Eight children who received Merck & Co's RotaTeq vaccine developed a rare blood-vessel disorder that can lead to aneurysms and heart attacks, and the company is adding a warning to its label.
Merck is changing the label on its rotavirus vaccine RotaTeq after it noted five cases of Kawasaki disease in clinical trials and three reports of the illness since the vaccine was introduced in February 2006, the US Food and Drug Administration has announced. About 4,000 children in the USA, about 80% under age five, develop Kawasaki disease each year and the cause is unknown.
About six million doses of the vaccine had been administered in the USA and the agency pointed out that “there is not a known cause and effect relationship between receiving RotaTeq, or any other vaccine, and the occurrence of Kawasaki disease. The cases reported to date are not more frequent than what could be expected to occur by coincidence”. The FDA added that doctors and parents “should remain confident in using RotaTeq”.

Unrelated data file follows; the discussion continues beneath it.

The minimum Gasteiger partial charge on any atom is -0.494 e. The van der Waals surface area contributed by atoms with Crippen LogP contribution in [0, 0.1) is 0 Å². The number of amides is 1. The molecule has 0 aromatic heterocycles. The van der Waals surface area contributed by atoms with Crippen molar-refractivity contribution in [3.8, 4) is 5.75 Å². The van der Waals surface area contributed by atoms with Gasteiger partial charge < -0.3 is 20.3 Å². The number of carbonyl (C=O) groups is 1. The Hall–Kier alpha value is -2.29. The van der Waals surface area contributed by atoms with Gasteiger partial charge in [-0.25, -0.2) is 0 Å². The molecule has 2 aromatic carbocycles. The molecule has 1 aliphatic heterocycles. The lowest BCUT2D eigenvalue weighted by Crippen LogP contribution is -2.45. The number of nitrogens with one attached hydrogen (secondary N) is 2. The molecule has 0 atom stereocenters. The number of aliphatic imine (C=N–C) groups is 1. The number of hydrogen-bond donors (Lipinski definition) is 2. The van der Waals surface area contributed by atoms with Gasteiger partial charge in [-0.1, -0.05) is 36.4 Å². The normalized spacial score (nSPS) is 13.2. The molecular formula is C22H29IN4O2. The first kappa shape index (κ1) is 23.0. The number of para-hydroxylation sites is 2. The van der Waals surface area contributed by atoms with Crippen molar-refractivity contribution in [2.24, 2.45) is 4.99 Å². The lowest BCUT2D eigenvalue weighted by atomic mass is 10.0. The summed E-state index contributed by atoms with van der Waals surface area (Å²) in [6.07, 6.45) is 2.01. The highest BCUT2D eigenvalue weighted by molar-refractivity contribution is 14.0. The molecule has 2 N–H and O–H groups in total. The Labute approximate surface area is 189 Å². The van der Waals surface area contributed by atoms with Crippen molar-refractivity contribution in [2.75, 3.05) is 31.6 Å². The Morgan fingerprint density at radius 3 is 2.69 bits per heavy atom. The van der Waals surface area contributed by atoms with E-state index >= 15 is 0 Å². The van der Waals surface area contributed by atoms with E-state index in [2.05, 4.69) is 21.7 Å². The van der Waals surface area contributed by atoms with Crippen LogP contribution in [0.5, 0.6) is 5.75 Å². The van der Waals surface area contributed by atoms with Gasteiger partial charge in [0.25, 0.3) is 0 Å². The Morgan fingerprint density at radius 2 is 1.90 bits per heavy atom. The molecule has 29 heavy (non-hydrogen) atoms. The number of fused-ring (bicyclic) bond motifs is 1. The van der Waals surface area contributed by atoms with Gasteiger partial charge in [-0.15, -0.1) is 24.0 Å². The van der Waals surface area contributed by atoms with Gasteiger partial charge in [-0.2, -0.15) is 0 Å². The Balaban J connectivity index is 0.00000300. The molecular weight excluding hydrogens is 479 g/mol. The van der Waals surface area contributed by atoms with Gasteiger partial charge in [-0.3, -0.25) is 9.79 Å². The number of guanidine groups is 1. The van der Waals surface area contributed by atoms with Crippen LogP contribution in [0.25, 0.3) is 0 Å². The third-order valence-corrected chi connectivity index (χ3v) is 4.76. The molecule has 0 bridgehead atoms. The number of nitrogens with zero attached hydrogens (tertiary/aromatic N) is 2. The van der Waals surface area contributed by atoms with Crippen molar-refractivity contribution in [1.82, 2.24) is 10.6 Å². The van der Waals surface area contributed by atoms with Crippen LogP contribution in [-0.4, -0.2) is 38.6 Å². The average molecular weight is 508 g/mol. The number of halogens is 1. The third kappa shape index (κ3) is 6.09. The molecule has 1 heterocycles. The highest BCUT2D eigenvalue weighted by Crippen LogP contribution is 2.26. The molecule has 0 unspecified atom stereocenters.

RotaTeq is an oral vaccine used to prevent rotavirus, a common cause of severe diarrhoea and hospitalisation in infants. The virus is a major killer of children in developing countries, but deaths in the USA from the disease, for which RotaTeq is the only approved treatment, are rare.
Merck changed the label on RotaTeq in February to note that 28 cases of a potentially life-threatening twisting of the intestines (intussusception) in infants were reported during the product's first year on the market. At the time, the FDA noted that the data did not suggest a link between the vaccine and the condition.